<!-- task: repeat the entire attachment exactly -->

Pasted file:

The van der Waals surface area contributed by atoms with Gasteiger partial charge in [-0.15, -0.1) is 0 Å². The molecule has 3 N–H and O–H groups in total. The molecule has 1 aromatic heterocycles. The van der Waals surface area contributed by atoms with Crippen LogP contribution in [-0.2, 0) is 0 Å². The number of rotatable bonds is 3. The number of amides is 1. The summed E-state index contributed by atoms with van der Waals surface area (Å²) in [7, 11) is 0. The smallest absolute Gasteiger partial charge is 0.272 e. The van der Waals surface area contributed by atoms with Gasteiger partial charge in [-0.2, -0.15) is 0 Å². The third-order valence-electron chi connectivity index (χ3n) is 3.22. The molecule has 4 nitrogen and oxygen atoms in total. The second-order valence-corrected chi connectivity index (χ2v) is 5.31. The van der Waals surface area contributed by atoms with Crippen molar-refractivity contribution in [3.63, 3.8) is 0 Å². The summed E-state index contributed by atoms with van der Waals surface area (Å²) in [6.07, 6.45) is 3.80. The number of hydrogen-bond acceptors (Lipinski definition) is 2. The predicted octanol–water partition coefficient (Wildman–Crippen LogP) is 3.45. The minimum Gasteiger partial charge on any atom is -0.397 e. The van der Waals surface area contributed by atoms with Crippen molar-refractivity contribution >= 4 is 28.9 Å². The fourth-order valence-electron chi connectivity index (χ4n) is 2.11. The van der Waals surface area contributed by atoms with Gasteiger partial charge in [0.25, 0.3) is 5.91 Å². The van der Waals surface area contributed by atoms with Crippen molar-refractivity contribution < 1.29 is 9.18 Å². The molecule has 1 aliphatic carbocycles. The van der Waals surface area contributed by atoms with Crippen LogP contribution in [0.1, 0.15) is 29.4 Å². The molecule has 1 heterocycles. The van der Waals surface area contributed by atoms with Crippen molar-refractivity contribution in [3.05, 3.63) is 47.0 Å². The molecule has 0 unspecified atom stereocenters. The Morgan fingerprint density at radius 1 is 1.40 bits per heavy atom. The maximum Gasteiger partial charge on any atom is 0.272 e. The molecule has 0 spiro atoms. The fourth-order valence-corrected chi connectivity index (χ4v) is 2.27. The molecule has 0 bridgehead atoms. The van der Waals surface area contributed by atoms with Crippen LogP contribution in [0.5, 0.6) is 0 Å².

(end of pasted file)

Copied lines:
The van der Waals surface area contributed by atoms with Gasteiger partial charge in [-0.15, -0.1) is 0 Å². The molecule has 3 N–H and O–H groups in total. The molecule has 1 aromatic heterocycles. The van der Waals surface area contributed by atoms with Crippen LogP contribution in [-0.2, 0) is 0 Å². The number of rotatable bonds is 3. The number of amides is 1. The summed E-state index contributed by atoms with van der Waals surface area (Å²) in [7, 11) is 0. The smallest absolute Gasteiger partial charge is 0.272 e. The van der Waals surface area contributed by atoms with Gasteiger partial charge in [-0.2, -0.15) is 0 Å². The third-order valence-electron chi connectivity index (χ3n) is 3.22. The molecule has 4 nitrogen and oxygen atoms in total. The second-order valence-corrected chi connectivity index (χ2v) is 5.31. The van der Waals surface area contributed by atoms with Crippen molar-refractivity contribution in [3.63, 3.8) is 0 Å². The summed E-state index contributed by atoms with van der Waals surface area (Å²) in [6.07, 6.45) is 3.80. The number of hydrogen-bond acceptors (Lipinski definition) is 2. The predicted octanol–water partition coefficient (Wildman–Crippen LogP) is 3.45. The minimum Gasteiger partial charge on any atom is -0.397 e. The van der Waals surface area contributed by atoms with Crippen molar-refractivity contribution >= 4 is 28.9 Å². The fourth-order valence-electron chi connectivity index (χ4n) is 2.11. The van der Waals surface area contributed by atoms with Gasteiger partial charge in [0.25, 0.3) is 5.91 Å². The van der Waals surface area contributed by atoms with Crippen molar-refractivity contribution < 1.29 is 9.18 Å². The molecule has 1 aliphatic carbocycles. The van der Waals surface area contributed by atoms with Crippen LogP contribution in [0.1, 0.15) is 29.4 Å². The molecule has 1 heterocycles. The van der Waals surface area contributed by atoms with Crippen molar-refractivity contribution in [3.05, 3.63) is 47.0 Å². The molecule has 0 unspecified atom stereocenters. The Morgan fingerprint density at radius 1 is 1.40 bits per heavy atom. The maximum Gasteiger partial charge on any atom is 0.272 e. The molecule has 0 spiro atoms. The fourth-order valence-corrected chi connectivity index (χ4v) is 2.27. The molecule has 0 bridgehead atoms. The van der Waals surface area contributed by atoms with Crippen LogP contribution in [0.5, 0.6) is 0 Å².